Getting to Know You: Artist Kate Gabrielle

Last week I stumbled upon quite a treat: artist Kate Gabrielle and her three very distinct etsy shops. I immediately fell in love with flapperdoodle, her collection of sketches of two lovely ladies (and a few friends) from the twenties who love to eat ice cream, dance the Charleston, and play hopscotch. I emailed Kate and crossed my fingers, and lo and behold, she agreed to answer some of my nosy questions! I hope you enjoy her work as much as I do! Eloise and Ramona prepare for a night on the town

1. Eloise and Ramona: Where did you get the idea for these two characters? Are they based on anyone? Do they definitely have distinct personalities?

Ever since I started trying to be an artist professionally in 2004, I've been struggling to find my own style. After a lot of trial and error, doodling, and encouragement from my friends on flickr & my blog I finally developed Eloise and Ramona! The drawings are inspired by my love of the 1920's and my silly Peter Pan like desire to always be a kid. These two things combined to form tall skinny flappers all dressed up in fringe dresses and heels whilst playing hopscotch or jump rope!

Even though I draw them exactly the same, Eloise and Ramona do have distinct personalities. If you look at the hula hoop drawing, the skating drawing & the pancake drawing, you'll see that Eloise seems to be more of the stooge. She can't hula hoop, can't roller skate and unfortunately finds herself covered in pancake batter when Ramona attempts to make breakfast!

2. One of my favorite things about your drawings are the names and activities the girls are doing. Do you start with an idea of an activity or does the sketch come first? ie: what is your process like?

The activity always comes first. Sometimes I just fall asleep thinking about my favorite activities when I was a little girl, hoping to find a new fun thing for the girls to do in my next drawing! When I came up with the hula hoop idea, I was in the middle of dying my hair and actually ran back to my room to grab my pen & paper so I could draw it while my hair was cooking, I was so eager to execute the idea! (unfortunately, I paid a price for this impulse.. bobby-pinning my hair back so I could draw resulted in striped bangs!)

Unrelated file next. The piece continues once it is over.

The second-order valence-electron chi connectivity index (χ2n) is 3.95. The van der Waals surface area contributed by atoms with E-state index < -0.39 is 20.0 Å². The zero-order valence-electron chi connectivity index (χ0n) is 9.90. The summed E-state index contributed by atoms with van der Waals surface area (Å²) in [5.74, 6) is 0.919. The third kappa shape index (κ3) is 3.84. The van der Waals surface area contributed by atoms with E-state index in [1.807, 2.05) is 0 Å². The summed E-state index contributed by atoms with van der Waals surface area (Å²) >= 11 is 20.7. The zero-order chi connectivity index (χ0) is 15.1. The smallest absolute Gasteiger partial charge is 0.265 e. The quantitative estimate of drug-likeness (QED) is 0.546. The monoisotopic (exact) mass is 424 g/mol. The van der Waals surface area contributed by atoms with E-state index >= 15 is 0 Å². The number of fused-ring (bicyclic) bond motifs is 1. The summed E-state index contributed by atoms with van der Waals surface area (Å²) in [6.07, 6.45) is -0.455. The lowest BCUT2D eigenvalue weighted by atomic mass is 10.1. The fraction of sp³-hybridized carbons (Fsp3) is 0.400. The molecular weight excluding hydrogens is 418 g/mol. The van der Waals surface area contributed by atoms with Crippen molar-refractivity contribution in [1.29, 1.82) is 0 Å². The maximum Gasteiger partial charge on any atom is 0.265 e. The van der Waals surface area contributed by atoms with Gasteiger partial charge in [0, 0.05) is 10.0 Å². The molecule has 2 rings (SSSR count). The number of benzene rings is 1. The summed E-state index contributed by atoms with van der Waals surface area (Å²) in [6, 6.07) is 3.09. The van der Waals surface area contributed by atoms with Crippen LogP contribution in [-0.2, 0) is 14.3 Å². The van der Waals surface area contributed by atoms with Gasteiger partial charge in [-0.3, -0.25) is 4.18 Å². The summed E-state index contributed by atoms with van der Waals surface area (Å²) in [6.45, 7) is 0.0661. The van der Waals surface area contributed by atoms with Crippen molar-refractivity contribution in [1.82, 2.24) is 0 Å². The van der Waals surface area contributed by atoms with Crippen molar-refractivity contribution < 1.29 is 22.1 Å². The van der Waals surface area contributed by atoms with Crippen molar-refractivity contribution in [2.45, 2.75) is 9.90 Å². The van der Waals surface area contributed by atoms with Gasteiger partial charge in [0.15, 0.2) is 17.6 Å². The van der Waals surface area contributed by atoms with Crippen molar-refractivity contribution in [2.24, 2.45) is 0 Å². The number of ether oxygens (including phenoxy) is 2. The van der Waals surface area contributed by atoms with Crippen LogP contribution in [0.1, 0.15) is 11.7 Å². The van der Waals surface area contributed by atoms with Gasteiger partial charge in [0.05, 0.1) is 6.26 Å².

My process is pretty simple, actually. I start with the idea, and do a basic stick figure sketch on scrap paper first. Then I draw the final sketch in pencil and go over it in black marker. The last step is adding any color I need in marker or crayon. Though lately I've been trying to make the leap into gouache and watercolor.

Eloise and Ramona play badminton

3. How long does one drawing take?

If I'm not making any errors, about 30 minutes... but sometimes I do the whole thing, and then mess up on one eye and have to start from scratch :)

4. Flapperdoodle is highly stylized. Do you take inspiration for this "look" from anywhere in particular?

My drawings are definitely more cartoonish than the people I'm inspired by, but I love the work of Edward Gorey & Erte.

5. You have several other shops with other styles of drawings. Can you explain the distinctions?

My kategabrielle.etsy.com shop is for my funny artwork [Editor's Note: My boyfriend chuckled for like 30 minutes while looking through these]. I've been doing this since 2005, and it's what people expect to see at my outdoor art shows, the main focus of my actual website kategabrielle.com, and the subject of my art mailing list. Only since January have I started branching out to do other art...

From kategabrielle

My other shop is silentsandtalkies.etsy.com. This is for my classic film art. I am a HUGE classic film buff (see my blog silentsandtalkies.blogspot.com!) and I decided to use art to pay tribute to my favorite films stars from the 1920's through the 1960's.

Veronica Lake from silentsandtalkies

6. Where do you do your work?

In my bedroom! I'm actually in the process of re-doing the room because right now it is primarily a bedroom and I've been working so much lately that now I need it to be a studio first and bedroom second.

7. Is art your full-time job, or do you also have a 9-5?

I'm a very lucky ducky... I wanted to be an artist ever since I was about three years old, and my mom always said I could live at home as long as I wanted. A lot of moms say that and don't actually mean it, but mine did. She and my dad let me live at home and work on my art full time! I might be a little biased, but I really think I have the most awesome parents on the planet.

8. Any words of encouragement for artists wanting to sell their work too?

Go for it! There is nothing more satisfying than creating artwork, and selling it. I suggest starting an etsy store, because it is a lot easier to get traffic there than if you had your own domain name. Also, uploading your artwork on flickr and starting a blog have helped me a lot. I love getting feedback on flickr, and support from fellow artists. But always remember- even if you don't have sales right away, keep creating!

9. Which is your fave flapperdoodle picture?

Hmm... I'm partial to three of them: Eloise and Ramona ride their two seated bicycle, Unlike Eloise Ramona has mastered the hula hoop, and Eloise and Ramona vamp it up for the cameras.

Eloise and Ramona ride their two-seated bicycle

10. Where are you located? Do you ship everywhere?

New Jersey, and I ship absolutely everywhere! Even Mars, believe it or not!

Thanks Kate! Readers, shop for flapperdoodles here. Many sizes available (and pocket mirrors! I die).